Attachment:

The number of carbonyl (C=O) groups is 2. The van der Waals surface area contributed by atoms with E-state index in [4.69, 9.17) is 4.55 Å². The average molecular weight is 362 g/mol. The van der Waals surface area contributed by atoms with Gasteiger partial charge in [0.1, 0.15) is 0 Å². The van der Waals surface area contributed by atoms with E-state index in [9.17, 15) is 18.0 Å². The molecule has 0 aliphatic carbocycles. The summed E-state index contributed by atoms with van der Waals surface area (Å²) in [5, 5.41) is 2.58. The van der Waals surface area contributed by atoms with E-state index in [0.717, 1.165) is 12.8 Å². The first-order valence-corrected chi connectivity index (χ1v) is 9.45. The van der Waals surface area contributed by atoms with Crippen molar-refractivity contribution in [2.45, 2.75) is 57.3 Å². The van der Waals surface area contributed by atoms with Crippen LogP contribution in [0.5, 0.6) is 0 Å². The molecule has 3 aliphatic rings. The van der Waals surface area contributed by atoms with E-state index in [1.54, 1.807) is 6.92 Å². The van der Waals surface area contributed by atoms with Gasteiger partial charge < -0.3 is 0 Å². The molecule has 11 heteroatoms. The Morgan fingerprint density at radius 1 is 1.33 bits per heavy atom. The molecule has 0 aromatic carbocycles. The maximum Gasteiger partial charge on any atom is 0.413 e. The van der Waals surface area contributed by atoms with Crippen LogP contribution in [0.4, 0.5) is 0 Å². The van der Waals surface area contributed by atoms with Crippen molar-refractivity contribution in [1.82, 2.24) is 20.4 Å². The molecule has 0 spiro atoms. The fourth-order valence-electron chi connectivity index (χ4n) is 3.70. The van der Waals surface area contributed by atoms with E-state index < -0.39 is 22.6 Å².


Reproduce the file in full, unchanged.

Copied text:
The number of carbonyl (C=O) groups is 2. The van der Waals surface area contributed by atoms with E-state index in [4.69, 9.17) is 4.55 Å². The average molecular weight is 362 g/mol. The van der Waals surface area contributed by atoms with Gasteiger partial charge in [0.1, 0.15) is 0 Å². The van der Waals surface area contributed by atoms with E-state index in [9.17, 15) is 18.0 Å². The molecule has 0 aliphatic carbocycles. The summed E-state index contributed by atoms with van der Waals surface area (Å²) in [5, 5.41) is 2.58. The van der Waals surface area contributed by atoms with E-state index in [0.717, 1.165) is 12.8 Å². The first-order valence-corrected chi connectivity index (χ1v) is 9.45. The van der Waals surface area contributed by atoms with Crippen molar-refractivity contribution in [2.45, 2.75) is 57.3 Å². The van der Waals surface area contributed by atoms with Crippen LogP contribution in [0.5, 0.6) is 0 Å². The molecule has 3 aliphatic rings. The van der Waals surface area contributed by atoms with E-state index in [1.54, 1.807) is 6.92 Å². The van der Waals surface area contributed by atoms with Gasteiger partial charge < -0.3 is 0 Å². The molecule has 11 heteroatoms. The Morgan fingerprint density at radius 1 is 1.33 bits per heavy atom. The molecule has 0 aromatic carbocycles. The maximum Gasteiger partial charge on any atom is 0.413 e. The van der Waals surface area contributed by atoms with Crippen LogP contribution in [0.4, 0.5) is 0 Å². The van der Waals surface area contributed by atoms with Crippen molar-refractivity contribution in [1.82, 2.24) is 20.4 Å². The molecule has 0 spiro atoms. The fourth-order valence-electron chi connectivity index (χ4n) is 3.70. The van der Waals surface area contributed by atoms with E-state index < -0.39 is 22.6 Å².